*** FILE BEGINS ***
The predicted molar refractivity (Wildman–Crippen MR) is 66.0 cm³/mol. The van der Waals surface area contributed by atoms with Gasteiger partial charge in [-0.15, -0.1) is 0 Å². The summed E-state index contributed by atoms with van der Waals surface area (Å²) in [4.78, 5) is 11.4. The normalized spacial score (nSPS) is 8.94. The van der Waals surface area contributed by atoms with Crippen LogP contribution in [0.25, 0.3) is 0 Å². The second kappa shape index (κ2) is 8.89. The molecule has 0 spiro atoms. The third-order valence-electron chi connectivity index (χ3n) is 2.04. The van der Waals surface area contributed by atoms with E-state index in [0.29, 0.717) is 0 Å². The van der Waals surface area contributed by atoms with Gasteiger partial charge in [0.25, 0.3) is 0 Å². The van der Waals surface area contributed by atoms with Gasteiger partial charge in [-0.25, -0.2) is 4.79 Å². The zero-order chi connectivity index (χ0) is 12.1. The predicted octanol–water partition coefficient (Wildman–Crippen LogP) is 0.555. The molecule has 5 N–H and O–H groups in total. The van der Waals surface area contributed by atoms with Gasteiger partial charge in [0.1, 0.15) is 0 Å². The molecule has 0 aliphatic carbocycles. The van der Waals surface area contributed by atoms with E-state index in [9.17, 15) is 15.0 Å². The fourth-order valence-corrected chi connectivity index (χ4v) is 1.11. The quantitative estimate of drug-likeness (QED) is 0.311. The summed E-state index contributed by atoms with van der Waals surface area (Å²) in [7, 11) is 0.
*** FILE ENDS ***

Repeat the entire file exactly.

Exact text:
The predicted molar refractivity (Wildman–Crippen MR) is 66.0 cm³/mol. The van der Waals surface area contributed by atoms with Gasteiger partial charge in [-0.15, -0.1) is 0 Å². The summed E-state index contributed by atoms with van der Waals surface area (Å²) in [4.78, 5) is 11.4. The normalized spacial score (nSPS) is 8.94. The van der Waals surface area contributed by atoms with Crippen LogP contribution in [0.25, 0.3) is 0 Å². The second kappa shape index (κ2) is 8.89. The molecule has 0 spiro atoms. The third-order valence-electron chi connectivity index (χ3n) is 2.04. The van der Waals surface area contributed by atoms with E-state index in [0.29, 0.717) is 0 Å². The van der Waals surface area contributed by atoms with Gasteiger partial charge in [0.25, 0.3) is 0 Å². The van der Waals surface area contributed by atoms with Gasteiger partial charge in [-0.25, -0.2) is 4.79 Å². The zero-order chi connectivity index (χ0) is 12.1. The predicted octanol–water partition coefficient (Wildman–Crippen LogP) is 0.555. The molecule has 5 N–H and O–H groups in total. The van der Waals surface area contributed by atoms with Gasteiger partial charge in [0.1, 0.15) is 0 Å². The molecule has 0 aliphatic carbocycles. The van der Waals surface area contributed by atoms with E-state index in [9.17, 15) is 15.0 Å². The fourth-order valence-corrected chi connectivity index (χ4v) is 1.11. The quantitative estimate of drug-likeness (QED) is 0.311. The summed E-state index contributed by atoms with van der Waals surface area (Å²) in [7, 11) is 0.